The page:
How Will Cap Rates Behave When Interest Rates Jump?

By Rick Gann, Chief Products Officer, Steadfast Cos.: This question, of course, is loaded heavily by the increasingly debatable assumption that interest rates indeed will rise in the near future. Yet for the sake of discussion, let us accept the premise that the Fed will soon engineer a modest uptick in, among other rates, the 10-year Treasury.
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This question, of course, is loaded heavily by the increasingly debatable assumption that interest rates indeed will rise in the near future.  Yet for the sake of discussion, let us accept the premise that the Fed will soon engineer a modest uptick in, among other rates, the 10-year treasury.  Let us further presume that this increase will come as a result of improved employment and a return to healthy inflation growth.

Dime-store wisdom tells us that cap rates will move closely with interest rates, reflecting a simple premium for real estate over treasuries.  Reality, however, has proven far more complex.  To make sense of this dysfunctional relationship, economists have expressed cap rates in various algebraic terms that can be summarized as follows:

Cap Rate (R) = 10-year treasury (T) + Operating Risk (O) + Liquidity Premium (L), or R = T + O + L.

(For simplicity, this formula intentionally omits an expression of inflation and long-term cash-flow growth expectations, both of which are less impactful factors.)

Restated, R – T (the “Spread”) = O + L.  In other words, the spread between treasuries and cap rates is largely a function of two key variables: 1) the near-term supply/demand ratio in a given market, and 2) a premium for (il)liquidity.

The former is easy enough to understand—operating risk will fluctuate with changes in construction activity and demand for rental space.  If improving employment rates and upward price pressures result in increased interest rates, often these same forces will drive demand for, say, apartments or warehouses.  The improved economic conditions that spur interest rates can simultaneously reduce operating risk, thereby suppressing any cap-rate decompression that otherwise would occur.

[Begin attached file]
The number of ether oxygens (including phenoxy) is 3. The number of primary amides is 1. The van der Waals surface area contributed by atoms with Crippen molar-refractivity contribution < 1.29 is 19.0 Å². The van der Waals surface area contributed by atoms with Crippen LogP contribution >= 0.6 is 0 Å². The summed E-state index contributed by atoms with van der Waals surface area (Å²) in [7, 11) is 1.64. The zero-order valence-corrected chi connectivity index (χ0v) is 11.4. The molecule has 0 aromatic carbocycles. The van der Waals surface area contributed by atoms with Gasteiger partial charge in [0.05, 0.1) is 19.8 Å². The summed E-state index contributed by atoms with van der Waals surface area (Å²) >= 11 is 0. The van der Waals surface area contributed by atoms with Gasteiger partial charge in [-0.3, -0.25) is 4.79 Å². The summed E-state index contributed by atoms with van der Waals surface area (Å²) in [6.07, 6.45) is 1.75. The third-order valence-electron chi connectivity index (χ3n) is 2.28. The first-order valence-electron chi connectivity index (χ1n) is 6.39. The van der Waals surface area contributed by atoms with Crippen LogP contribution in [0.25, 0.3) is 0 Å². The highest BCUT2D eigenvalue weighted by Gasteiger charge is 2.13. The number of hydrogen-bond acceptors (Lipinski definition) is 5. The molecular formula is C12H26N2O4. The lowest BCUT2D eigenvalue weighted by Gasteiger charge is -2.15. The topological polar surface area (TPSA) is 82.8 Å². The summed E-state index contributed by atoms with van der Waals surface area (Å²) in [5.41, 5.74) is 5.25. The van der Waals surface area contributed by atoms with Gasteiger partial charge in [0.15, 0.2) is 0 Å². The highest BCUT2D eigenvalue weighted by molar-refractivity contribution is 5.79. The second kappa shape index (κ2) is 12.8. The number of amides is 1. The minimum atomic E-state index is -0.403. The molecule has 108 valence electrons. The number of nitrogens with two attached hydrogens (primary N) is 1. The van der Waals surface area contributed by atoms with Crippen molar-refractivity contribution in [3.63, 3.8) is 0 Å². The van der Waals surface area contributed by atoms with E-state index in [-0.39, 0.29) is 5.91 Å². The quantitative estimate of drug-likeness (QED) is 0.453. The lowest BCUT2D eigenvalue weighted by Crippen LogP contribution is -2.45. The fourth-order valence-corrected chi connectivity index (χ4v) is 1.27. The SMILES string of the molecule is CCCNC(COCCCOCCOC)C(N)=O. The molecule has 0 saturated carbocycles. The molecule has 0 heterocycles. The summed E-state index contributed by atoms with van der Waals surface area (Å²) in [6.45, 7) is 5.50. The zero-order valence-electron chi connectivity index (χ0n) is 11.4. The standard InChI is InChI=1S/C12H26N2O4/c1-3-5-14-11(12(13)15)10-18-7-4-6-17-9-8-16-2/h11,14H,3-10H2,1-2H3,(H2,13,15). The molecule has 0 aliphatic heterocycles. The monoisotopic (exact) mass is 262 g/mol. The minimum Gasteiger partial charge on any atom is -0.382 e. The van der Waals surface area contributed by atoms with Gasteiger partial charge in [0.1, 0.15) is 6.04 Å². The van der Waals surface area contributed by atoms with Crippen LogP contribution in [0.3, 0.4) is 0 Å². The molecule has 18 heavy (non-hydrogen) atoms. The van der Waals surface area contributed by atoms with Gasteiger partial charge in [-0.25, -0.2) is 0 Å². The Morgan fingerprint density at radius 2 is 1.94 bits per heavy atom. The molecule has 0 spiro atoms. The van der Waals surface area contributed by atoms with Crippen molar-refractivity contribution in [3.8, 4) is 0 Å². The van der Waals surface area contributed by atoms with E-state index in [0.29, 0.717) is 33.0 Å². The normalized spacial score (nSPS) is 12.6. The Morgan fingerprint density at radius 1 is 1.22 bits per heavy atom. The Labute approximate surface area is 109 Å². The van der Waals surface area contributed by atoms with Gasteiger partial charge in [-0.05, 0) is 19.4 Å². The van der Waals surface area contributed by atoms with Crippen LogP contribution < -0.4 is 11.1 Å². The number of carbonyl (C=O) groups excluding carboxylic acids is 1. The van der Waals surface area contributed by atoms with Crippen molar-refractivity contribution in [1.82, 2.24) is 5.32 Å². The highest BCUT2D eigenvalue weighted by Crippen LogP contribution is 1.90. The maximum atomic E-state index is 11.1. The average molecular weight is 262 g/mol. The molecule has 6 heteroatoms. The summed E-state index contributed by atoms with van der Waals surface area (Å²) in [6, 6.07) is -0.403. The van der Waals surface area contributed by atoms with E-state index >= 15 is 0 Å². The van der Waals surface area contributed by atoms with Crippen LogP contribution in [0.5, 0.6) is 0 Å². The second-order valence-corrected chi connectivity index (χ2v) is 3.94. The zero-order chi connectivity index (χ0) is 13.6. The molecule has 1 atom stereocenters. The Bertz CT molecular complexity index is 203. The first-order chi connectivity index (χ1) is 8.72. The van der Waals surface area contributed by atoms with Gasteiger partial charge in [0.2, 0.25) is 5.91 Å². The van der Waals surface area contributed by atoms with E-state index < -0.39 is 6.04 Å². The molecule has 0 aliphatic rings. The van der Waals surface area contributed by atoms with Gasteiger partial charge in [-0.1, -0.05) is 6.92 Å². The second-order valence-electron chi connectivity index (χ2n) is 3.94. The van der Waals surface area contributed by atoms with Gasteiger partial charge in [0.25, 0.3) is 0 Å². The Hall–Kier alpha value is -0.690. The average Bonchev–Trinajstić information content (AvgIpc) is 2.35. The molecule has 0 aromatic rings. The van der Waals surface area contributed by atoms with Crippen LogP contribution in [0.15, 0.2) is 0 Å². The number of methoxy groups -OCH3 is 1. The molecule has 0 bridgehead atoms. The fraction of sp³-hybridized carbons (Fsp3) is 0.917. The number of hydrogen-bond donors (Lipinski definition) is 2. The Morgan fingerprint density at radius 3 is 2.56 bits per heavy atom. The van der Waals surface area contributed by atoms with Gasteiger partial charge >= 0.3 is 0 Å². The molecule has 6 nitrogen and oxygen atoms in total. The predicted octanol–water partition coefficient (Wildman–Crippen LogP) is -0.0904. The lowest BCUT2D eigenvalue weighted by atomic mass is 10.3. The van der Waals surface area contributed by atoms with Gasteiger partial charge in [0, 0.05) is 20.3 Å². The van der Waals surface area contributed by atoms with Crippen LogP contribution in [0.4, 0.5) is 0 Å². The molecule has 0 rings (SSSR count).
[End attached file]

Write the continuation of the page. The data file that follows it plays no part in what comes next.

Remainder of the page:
Picture a girl holding a balloon while walking up a ramp.  The girl represents the economy, the ramp is the 10-year treasury, and the balloon is a given cap rate.  If the girl pulls down on the balloon while walking up the ramp, the balloon (cap rates) will move forward but not move up.  Many of the factors that propel the girl up the ramp (better jobs, increased household formation, personal consumption) also tend to pull down on the balloon—all at the same time.

But Operating Risk is not the whole story.  Our other variable in the Spread—Liquidity Premium—may be more important than Operating Risk.  According to economist Dr. Peter Linneman, changes in L are a primary factor in cap-rate changes over time.  L is an expression of the availability of capital to invest in real estate: when capital is pricey and scarce, the liquidity premium rises. Conversely, when money is cheap and plentiful, the liquidity premium drops.[1]

Regression analyses by Linneman suggest that, all things being equal, cap rates will rise and fall with capital market liquidity.  Furthermore, Linneman found that a 100-bp increase in 10-year treasury yields caused a double-digit basis point cap-rate increase in only one sector: office.  Notably, apartments proved the least sensitive to jumps in GDP growth, which drove up cap rates in other sectors.

Bottom line—cap rates do not move in lock-step with interest rates, and there is considerable variation between sectors within real estate, due to differences in construction cycles, lease duration and demand drivers.  It is quite possible that cap rates in some markets could continue to compress while interest rates rise gradually over the coming months, especially where supply is truly constrained and capital continues to chase deals.


[1] Linneman Associates, The Linneman Letter, Volume 14, Issue 2, Summer 2014